2 years ago I noted down our US passport expiry dates, and then, a year
in advance put it on my calendar to 'renew passports for the kids'.

2 weeks ago that reminded popped up. So I wrote to the proper people
and asked "how do I renew my children's passports" and got back 'the
consolate embassador is actually coming next week, you asked in great
timing, this will save you a trip to port moresby to get the kids
sited! show up next thursday at 3pm."

Now I should have known this next bit, it was my failure. I think I was
too busy to put 2 and 2 together. The LAST time I did this was around 4
years ago and I had a slew of paper work to fill out and copy, etc etc..
BEFORE the siting.

So what I should have had was all my ducks in a row, all my papers
copied, applications filled out, etc.. before 3pm today.

But I didn't. Because I forgot that's what you had to do. I had no
idea the consolate SITING was the LAST part of the process and not the
FIRST part.

I asked the right question, but at the wrong time....

Anyway we show up today 'here we are. the Owens' what do we do?'

And the next hour was all 4 of us running around with our heads cut off
trying to get birth certificates, passport photos, social security
numbers, etc.

But the cool part was... we did it! We actually got passport photos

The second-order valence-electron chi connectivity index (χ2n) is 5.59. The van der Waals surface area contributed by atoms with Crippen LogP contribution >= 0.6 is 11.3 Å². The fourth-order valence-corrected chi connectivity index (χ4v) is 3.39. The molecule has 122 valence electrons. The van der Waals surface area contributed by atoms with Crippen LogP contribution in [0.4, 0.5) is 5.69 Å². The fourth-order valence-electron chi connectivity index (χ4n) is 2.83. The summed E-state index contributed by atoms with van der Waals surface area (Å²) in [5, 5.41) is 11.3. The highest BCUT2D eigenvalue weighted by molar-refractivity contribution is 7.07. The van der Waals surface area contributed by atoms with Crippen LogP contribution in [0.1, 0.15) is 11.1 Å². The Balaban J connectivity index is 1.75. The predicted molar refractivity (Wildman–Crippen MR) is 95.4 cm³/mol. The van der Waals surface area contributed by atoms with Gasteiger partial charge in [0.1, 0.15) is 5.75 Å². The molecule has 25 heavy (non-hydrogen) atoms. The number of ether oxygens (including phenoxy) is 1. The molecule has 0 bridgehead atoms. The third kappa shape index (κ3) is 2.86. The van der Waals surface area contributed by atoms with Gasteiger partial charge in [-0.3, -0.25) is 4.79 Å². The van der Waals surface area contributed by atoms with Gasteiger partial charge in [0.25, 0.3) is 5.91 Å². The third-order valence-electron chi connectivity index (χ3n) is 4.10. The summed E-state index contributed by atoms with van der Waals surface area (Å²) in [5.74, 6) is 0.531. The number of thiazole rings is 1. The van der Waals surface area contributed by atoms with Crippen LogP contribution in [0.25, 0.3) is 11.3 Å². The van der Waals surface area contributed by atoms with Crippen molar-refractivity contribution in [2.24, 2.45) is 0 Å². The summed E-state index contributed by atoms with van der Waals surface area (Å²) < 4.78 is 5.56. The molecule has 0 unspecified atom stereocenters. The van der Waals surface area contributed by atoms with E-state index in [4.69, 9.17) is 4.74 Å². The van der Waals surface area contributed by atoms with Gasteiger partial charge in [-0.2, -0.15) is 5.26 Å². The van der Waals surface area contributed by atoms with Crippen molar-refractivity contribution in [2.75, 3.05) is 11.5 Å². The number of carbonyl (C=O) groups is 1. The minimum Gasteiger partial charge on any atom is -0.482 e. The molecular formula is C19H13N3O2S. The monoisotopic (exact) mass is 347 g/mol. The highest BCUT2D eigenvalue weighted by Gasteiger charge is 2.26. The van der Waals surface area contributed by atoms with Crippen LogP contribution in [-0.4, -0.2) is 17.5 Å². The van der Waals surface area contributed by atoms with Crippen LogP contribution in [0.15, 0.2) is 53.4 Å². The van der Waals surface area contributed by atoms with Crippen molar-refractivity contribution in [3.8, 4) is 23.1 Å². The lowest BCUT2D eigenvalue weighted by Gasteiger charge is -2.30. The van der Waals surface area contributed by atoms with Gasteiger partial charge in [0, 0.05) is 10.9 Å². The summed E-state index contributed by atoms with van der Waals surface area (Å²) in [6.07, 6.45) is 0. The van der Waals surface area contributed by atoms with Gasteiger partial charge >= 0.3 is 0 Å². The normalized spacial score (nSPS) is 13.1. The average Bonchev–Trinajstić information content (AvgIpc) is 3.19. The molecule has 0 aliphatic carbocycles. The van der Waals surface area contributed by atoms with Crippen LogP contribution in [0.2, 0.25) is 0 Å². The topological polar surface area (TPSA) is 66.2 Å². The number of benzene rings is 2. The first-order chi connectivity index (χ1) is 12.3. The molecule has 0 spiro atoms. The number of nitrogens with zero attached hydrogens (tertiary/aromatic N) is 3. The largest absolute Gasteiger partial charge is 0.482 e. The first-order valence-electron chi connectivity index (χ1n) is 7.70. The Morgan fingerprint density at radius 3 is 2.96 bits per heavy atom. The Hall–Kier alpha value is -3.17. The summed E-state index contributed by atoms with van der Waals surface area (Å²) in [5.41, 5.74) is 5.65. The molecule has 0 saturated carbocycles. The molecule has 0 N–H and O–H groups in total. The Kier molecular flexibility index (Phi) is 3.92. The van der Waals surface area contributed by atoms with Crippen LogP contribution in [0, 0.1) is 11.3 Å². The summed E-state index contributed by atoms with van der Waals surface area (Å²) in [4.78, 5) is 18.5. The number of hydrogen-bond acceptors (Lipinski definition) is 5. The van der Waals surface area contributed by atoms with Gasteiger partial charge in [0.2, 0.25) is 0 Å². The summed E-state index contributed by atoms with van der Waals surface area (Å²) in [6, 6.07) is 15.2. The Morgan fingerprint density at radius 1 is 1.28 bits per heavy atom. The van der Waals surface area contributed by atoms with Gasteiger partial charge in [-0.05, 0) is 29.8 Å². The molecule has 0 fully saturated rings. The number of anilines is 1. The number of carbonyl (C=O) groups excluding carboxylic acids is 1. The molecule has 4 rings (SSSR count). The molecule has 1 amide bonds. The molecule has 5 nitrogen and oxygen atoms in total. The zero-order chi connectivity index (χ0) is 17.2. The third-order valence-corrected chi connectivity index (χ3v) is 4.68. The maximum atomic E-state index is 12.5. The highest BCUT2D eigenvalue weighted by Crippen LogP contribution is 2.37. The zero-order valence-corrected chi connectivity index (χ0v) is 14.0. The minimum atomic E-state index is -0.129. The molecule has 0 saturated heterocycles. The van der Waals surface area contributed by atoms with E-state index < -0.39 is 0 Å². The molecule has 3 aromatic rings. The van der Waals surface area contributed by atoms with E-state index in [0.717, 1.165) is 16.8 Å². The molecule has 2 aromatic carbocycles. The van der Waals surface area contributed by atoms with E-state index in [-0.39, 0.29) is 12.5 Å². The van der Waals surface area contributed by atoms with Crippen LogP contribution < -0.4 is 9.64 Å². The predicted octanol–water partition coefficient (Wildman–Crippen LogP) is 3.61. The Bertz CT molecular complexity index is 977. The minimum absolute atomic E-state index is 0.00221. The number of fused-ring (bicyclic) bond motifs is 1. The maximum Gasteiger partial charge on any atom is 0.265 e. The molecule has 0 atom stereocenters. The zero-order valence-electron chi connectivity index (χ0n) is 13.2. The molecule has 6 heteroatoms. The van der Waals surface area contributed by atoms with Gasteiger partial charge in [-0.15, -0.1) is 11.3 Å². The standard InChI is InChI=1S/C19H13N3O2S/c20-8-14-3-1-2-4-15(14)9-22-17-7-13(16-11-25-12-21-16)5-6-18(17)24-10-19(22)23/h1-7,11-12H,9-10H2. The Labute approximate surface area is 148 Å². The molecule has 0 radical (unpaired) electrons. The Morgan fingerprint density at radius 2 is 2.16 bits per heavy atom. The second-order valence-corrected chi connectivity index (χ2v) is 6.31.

taken and printed, we got in the door moment before they closed!

Still, you don't really like to have to jerk your family into panic mode

Now, hopefully, even though our papers weren't turned in all neat and
orderly, we'll still get 2 passports renewed for the kids.
The reason I do this a year in advance is:
1 - to get a free siting when the consolate is here
2 - to get the passport renewed before the visas get printed.




today, we put out 40 Kwomteri Audio Bibles
20 Bo-Ung Audio Bibles
21 UmbuUngo Bibles

that's 81 Bibles that went out of this office today, and into the hands
of Papua New Guineans who either can't, or prefer not to, read.



The way we distribute AudiBibles requires SEVERAL steps:
1 - the audio has to be recorded
2 - the audio has to be edited (remove mistakes and check grammar and Scripture accuracy)
3 - the audio has to be post produced (remove lip smacks, make sure volume and EQ are at good levels for our players)